Washington State Magazine

Summer 2008


Summer 2008

Identity

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In This Issue...

Features

Dialogue with the Past :: Coastal exploration has discovered traditional native technology for leaching tannins from acorns—identical to techniques discovered in northern Japan. Huge villages once lay near where the Deschutes and the John Day rivers enter the Columbia. And then they disappeared. A new era of Northwest archaeology is revealing that we have only started understanding the mysteries of our Pacific Northwest past. by Tim Steury { WEB EXCLUSIVE–Story: Ozette Art and the Makah Canoe }

Masters of Disguise :: When a family depends on a few head of cattle for food, for cash income, and for status, the loss of a single animal can be devastating. Researchers at WSU are on the hunt for vaccines against two of the most damaging—and elusive—pathogens that afflict livestock around the world. by Cherie Winner

The Age of Identity :: Little did literary sleuth Debbie Lee realize that by following in the footsteps of her subjects—a Javanese princess, a sailor, and a witch—she would slip out of her own identity and into theirs. by Hannelore Sudermann { WEB EXCLUSIVE–Gallery: Life and adventures of Princess Caraboo }

ESSAY

How to Survive the Coming Depression :: by Bill Morelock

Panoramas

Departments

:: FIRST WORDS

:: SPORTS: Signing Day Central

:: IN SEASON: Dahlias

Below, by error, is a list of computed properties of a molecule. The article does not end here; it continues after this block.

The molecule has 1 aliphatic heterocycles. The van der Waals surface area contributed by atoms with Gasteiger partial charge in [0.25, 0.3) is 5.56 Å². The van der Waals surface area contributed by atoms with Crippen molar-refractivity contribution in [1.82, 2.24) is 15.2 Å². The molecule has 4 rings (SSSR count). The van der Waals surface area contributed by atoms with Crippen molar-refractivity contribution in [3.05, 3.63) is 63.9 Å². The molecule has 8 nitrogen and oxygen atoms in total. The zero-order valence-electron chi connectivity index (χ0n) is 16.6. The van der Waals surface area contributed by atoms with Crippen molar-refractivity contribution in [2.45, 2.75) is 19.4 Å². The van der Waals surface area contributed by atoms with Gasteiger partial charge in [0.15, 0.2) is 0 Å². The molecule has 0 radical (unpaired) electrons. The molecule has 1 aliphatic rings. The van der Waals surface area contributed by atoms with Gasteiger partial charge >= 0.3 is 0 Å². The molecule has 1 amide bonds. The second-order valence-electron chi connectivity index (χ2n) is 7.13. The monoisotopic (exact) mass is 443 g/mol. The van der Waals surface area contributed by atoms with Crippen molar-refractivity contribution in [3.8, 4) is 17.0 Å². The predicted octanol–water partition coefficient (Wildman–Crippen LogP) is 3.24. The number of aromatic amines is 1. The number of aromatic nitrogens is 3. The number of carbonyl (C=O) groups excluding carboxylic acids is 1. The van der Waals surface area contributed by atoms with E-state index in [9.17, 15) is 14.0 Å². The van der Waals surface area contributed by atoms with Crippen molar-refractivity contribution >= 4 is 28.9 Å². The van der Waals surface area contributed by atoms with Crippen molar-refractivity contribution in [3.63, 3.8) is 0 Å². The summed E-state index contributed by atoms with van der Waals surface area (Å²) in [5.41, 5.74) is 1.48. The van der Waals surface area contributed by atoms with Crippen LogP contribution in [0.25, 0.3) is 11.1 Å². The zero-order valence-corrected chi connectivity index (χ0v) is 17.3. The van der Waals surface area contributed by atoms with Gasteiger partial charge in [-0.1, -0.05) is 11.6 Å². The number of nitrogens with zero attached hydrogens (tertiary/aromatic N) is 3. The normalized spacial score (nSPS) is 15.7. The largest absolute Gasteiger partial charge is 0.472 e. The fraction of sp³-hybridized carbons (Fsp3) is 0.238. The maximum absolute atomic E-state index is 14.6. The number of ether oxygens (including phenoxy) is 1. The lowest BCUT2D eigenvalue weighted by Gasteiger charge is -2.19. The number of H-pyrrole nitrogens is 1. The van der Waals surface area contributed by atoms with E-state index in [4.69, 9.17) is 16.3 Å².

{ WEB EXCLUSIVE–Gallery: Doggie donors }

Tracking

Cover photo: Fritz Meisel, age 3½, tries on a superhero identity. He is a fifth-generation resident of the Palouse and has many ties to Washington State University through his parents Jeanne Fulfs '94, MFA '03, and Nickolus Meisel, MFA '02, an assistant sculpture professor in the fine arts department.

Panoramas

A gift toward animal health

© Washington State University

The Bill & Melinda Gates Foundation has committed $25 million to Washington State University toward the construction of a research building that will become the centerpiece in the new School for Global Animal Health. The new facility will provide modern research space on the Pullman campus to support global animal health research. WSU is recognized internationally for research focused on preventing transmission of animal pathogens. "You cannot identify a healthy human population in which the animals are not also healthy," says Warwick Bayly, dean of WSU's College of Veterinary Medicine.

"Humans are inextricably linked to their animals. Solving the challenge of global poverty is not possible without a focus on animals."

The school will focus on three interrelated approaches to global animal and public health: vaccine development and deployment, emerging pathogen and disease detection, and control of disease transmission from animals to humans.

The $35 million state-of-the-art infectious disease research facility will provide approximately 20,000 square feet of laboratories, office space, and meeting rooms for 12 to 15 research scientists and their support staff and graduate students. The Gates Foundation gift represents the largest single private financial commitment in WSU history. "The values of WSU's School for Global Animal Health are aligned with the mission of the Bill & Melinda Gates Foundation, which is guided by the belief that every life has equal value and that all people should be allowed to lead healthy, productive lives," says WSU president Elson Floyd.

Categories: Veterinary medicine | Tags: Gifts, Gates Foundation, Animal health

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